> cardiovascular disease. All the members of my family have very high cholesterol. There is no
    > reason to take a drug for something you MIGHT get. If that were the case, you'd be taking
    > hundreds of medications daily. Read here:

    The cholesterol, "bad cholesterol," is not the actual cause of heart attacks, it simply contributes
    to them by encouraging the buildup of plaque in the arteries. Your level of 500 sounds very
    dangerous, I can't believe you're not on statins.

    Something in the news a month or two ago was an experiment where they fed a solution of synthetic
    "good" cholesterol intravenously for a period of 5 weeks and the study participants actually
    experienced a small, but significant, in arterial plaque deposits.

    I think newer drugs will soon be developed that will reduce bad cholesterol, increase good
    cholesterol, and also remove existing plaque from artery walls; all without the negative side-
    effects including memory loss.

    I expect to need Lipitor in the near future, if not already. I had a blood test last year but didn't
    go in for the results, although the nurse who called me suggested that the cholesterol and
    triglyceride numbers were extremely high. As I have no health insurance, I need to consider the $40
    or so per month the Lipitor costs (and that's if I split high-dose tablets), and also the cost of
    doctor's visits and the regular blood tests.
     
  12. Anon

    Anon Guest

    On 2004-02-19 18:57:01 -0500, "Charles Manson"
    <[email protected]> said:

    > As I have no health insurance, I need to consider the $40 or so per month the Lipitor costs
    > (and that's if I split high-dose tablets), and also the cost of doctor's visits and the regular
    > blood tests.

    Consider Mevacor (lovastatin), now available in generic form, and generally less expensive than
    Lipitor. Also, ask your doctor if you would qualify for a drug company (in Lipitor's case, Pfizer)
    patient assistance program. I'm sure your doctor will work with you on the lab costs if necessary.
    It's not really all that costly anyway. An ALT (the typical liver function test used to monitor
    statins) costs around $20, and you'd only need it every six months or so if you're on a stable
    statin dose.
     
  13. Zee

    Zee Guest

    anon <[email protected]> wrote in message news:<2004021521150675249%[email protected]>...
    > On 2004-02-10 14:00:33 -0500, [email protected] (aniram) said:
    >
    > > I heard that cholesterol lowering drugs also lower the human immunity, making the person weaker.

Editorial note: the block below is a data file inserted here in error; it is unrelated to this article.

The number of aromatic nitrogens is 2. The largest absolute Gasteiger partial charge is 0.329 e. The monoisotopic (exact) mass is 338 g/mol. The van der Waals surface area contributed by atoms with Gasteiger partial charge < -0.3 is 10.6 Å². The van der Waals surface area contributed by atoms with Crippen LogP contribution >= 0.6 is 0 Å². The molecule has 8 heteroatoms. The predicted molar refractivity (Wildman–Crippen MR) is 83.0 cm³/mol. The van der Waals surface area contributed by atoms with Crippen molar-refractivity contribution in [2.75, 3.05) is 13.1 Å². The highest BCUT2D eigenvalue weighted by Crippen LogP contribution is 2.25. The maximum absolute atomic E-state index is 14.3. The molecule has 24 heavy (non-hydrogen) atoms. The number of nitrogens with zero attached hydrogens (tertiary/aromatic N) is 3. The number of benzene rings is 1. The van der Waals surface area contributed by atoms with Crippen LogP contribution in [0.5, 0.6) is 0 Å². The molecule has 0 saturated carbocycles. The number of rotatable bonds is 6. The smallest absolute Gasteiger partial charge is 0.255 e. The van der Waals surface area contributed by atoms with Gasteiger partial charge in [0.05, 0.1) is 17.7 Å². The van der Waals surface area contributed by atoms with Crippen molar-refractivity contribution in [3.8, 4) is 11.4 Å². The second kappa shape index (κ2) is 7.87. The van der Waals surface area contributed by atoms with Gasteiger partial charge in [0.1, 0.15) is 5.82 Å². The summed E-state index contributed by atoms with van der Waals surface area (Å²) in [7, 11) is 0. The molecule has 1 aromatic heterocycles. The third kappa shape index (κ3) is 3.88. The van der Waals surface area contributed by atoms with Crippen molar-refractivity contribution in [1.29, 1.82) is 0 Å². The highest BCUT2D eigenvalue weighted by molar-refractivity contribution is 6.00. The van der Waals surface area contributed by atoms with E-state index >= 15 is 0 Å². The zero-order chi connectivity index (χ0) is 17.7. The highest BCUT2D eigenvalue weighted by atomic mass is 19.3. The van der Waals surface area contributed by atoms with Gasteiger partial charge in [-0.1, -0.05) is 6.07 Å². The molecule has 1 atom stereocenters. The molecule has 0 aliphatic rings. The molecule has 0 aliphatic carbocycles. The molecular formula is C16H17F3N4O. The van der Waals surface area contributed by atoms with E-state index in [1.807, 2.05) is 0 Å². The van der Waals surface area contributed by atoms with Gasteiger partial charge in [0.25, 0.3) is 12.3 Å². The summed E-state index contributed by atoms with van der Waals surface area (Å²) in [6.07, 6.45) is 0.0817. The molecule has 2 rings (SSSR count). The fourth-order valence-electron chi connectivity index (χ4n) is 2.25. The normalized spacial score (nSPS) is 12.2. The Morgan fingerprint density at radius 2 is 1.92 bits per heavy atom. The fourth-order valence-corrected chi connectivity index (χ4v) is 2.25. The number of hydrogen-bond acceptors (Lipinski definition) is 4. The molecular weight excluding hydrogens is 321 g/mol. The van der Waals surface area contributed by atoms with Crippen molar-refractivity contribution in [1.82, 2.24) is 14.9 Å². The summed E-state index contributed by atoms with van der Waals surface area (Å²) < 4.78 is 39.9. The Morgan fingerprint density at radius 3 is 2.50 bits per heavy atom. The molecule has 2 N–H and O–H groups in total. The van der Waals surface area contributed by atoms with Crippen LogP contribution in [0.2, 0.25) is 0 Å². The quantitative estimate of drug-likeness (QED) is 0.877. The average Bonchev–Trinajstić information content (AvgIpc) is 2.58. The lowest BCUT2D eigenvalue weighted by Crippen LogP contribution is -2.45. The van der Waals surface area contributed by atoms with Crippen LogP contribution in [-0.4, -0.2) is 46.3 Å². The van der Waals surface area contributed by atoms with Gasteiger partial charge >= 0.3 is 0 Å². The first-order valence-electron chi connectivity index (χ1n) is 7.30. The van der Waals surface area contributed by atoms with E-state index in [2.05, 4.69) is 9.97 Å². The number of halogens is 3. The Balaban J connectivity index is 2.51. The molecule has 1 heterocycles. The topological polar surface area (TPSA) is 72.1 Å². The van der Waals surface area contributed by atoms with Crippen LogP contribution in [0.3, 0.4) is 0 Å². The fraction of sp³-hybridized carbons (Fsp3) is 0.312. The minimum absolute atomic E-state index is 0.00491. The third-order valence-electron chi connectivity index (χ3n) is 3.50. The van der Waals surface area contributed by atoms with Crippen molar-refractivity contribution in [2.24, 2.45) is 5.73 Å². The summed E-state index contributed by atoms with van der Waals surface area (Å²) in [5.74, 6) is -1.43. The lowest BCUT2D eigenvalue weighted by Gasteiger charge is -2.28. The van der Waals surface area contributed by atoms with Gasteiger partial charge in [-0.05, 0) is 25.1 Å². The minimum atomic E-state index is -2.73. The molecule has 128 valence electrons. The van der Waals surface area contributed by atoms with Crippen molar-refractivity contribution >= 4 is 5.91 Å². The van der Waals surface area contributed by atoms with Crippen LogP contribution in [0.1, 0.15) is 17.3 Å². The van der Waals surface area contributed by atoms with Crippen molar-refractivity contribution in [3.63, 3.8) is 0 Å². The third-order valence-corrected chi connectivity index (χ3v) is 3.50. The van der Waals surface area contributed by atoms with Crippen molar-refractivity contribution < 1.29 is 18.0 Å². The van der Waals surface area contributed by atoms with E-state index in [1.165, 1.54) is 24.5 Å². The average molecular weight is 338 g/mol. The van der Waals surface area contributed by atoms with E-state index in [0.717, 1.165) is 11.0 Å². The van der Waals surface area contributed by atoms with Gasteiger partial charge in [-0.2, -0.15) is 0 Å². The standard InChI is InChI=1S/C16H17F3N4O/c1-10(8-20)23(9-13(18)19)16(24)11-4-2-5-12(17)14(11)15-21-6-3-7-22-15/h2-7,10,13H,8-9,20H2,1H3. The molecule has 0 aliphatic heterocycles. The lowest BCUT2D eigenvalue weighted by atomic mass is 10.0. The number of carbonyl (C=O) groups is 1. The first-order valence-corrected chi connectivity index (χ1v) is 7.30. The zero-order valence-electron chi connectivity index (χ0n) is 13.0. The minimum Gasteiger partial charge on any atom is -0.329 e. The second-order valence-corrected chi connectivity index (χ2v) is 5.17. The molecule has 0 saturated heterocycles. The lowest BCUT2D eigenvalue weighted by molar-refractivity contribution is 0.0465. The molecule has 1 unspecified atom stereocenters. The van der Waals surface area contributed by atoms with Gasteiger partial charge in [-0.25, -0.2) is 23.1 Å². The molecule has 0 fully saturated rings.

> > Is this true?
    >
    > There's no scientific evidence of it. I'd say the burden of proof is on the person(s) making
    > the claim.

    Anon said: There's no scientific evidence of it.

    Are you sure of that? There are several studies looking at their use as immunosuppressants in organ
    transplants.

    This is just one of 60 citations I found on Pub Med looking statins in the context of their possible
    role as immunosuppressants. B'adant

    Minerva Urol Nefrol. 2003 Jun;55(2):111-9. Related Articles, Links

    Acute renal allograft rejections, a role for statins?

    Holdaas H, Jardine A.

    Department of Medicine, National Hospital, Oslo, Norway. [email protected]

    Acute rejection of kidney allografts during the first months following transplantation is one of the
    most important risk factor for long-term graft failure. Some small open studies have indicated that
    3-hydroxy-3-methylglutaryl coenzyme A (HMG-Co-A), statins, might act as immunosuppressive agents,
    and reduce acute rejection rates. Moreover, the use of statin in transplant recipients is quite
    common, despite no data from prospective large multi-centre studies are available to demonstrate any
    beneficial effect for acute rejections or long-term cardiovascular protection in this population. In
    this overview, recent clinical and experimental data will be provided for assessing statins as
    immunosuppressive agents. Although in vitro studies have provided a theoretical basis for the use of
    statins as immunosuppressive agents, more recent clinical placebo controlled studies have failed to
    confirm the initial optimism of this effect of statins.

    Publication Types: Review Review, Tutorial

    PMID: 12847415 [PubMed - indexed for MEDLINE]
     
  14. Zee

    Zee Guest

    "Charles Manson" <[email protected]he666club.com> wrote in message news:<[email protected]>...
    > "Zee" <[email protected]> wrote...
    > > Yes the memory problem is probably lipitor. No high cholesterol is not a cause of heart disease
    > > in and of itself. Sorry but 61 is getting older, true, but so is 37. Think how many active heads
    > > of corporations, governments, countries and high performance athletes are
    > > 60. I am 61, my cholesterol is almost 12, in the British system (500 American system) and I have
    > > NO heart disease. However, I did suffer muscle pain, wasting and atrophy, memory and
    > > language loss, transient global amnesia, learning difficulties, pancreatitis, joint pain and
    > > injuries, vision damage and more--all from which I have only partly recovered. I still have
    > > no cardiovascular disease. All the members of my family have very high cholesterol. There is
    > > no reason to take a drug for something you MIGHT get. If that were the case, you'd be taking
    > > hundreds of medications daily. Read here:
    >
    > The cholesterol, "bad cholesterol," is not the actual cause of heart attacks, it simply
    > contributes to them by encouraging the buildup of plaque in the arteries. Your level of 500 sounds
    > very dangerous, I can't believe you're not on statins.
    >